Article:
By Meghan Hall
In a bid to increase its stock of homeless and supportive housing, King County has closed on the purchase of the Inn at Queen Anne in Seattle. Although King County’s acquisition was originally announced in May, the deal was not finalized June 1st. King County paid $16.5 million, or about $206,250 per room, for the property. Public documents show that the seller was affiliated with Wedgewood Court III Associates, LLC.
The property is located at 505 First Ave. N. and was built 1928. The property has 80 guest rooms.
“Our small historic Seattle hotel features the old world characteristics of coved ceilings, arched entryways and period furnishings,” states the hotel’s website. “Step back in time when you stay at our hotel in Queen Anne, Seattle, a rare gem that offers easy access to the modern downtown area.”
For the past year, however, the hotel’s clientele has shifted, and the property has been sheltering homeless Seattleites. The Inn’s current residents were originally transferred from St. Martin de Porres, a shelter downtown. Prior to moving, residents slept on mats on the ground. Most are above the age of 55, according to City officials.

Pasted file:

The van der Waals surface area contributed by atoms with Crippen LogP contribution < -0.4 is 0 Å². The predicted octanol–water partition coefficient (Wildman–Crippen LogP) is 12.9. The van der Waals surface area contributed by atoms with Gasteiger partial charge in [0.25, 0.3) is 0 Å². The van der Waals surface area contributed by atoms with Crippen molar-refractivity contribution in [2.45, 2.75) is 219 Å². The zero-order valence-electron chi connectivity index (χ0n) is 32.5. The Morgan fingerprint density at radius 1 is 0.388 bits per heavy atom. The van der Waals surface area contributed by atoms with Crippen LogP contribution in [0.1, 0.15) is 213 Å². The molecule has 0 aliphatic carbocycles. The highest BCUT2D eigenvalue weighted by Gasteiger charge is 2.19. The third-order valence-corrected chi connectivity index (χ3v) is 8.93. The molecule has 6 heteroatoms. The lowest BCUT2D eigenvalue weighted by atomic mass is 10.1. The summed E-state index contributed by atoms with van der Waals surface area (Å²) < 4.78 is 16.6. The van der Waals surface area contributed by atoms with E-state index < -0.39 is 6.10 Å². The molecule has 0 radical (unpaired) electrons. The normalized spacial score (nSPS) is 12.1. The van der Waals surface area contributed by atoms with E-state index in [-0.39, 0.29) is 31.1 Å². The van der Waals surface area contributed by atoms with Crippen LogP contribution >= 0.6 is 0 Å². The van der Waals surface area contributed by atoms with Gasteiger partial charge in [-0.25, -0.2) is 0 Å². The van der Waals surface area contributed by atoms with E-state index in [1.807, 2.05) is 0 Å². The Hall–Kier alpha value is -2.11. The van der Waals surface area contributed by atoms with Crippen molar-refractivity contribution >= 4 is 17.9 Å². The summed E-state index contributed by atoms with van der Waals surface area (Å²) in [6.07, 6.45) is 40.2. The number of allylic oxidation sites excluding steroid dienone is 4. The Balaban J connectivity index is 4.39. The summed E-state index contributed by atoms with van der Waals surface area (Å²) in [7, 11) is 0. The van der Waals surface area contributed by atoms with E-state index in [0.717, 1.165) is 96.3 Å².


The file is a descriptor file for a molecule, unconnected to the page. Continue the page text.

As King County takes over the running of the hotel, it will cost between $1.5 to $2 million annually to maintain operations. Additional support will be provided by Catholic Community Services. King County is expected to close on a number of other hotel properties in the coming weeks to months as part of a larger initiative to house 1,600 people by the end of 2022.
In October of 2020, the King County Council passed a proposal known as “Health Through Housing” in order to create investment to help those experiencing homelessness. Supported by a 0.01 percent sales tax increase, the legislation will provide permanent, supportive for those who are deemed “chronically homeless,” i.e, those who reside in places not meant for human habitation, as well as those with physical or behavioral health issues. There are about 4,500 people who are considered chronically homeless within King County based on official estimates. While the legislation will only be able to help about 2,000 of those individuals, many hope that the Health Through Housing program will provide a critical first step in the right direction.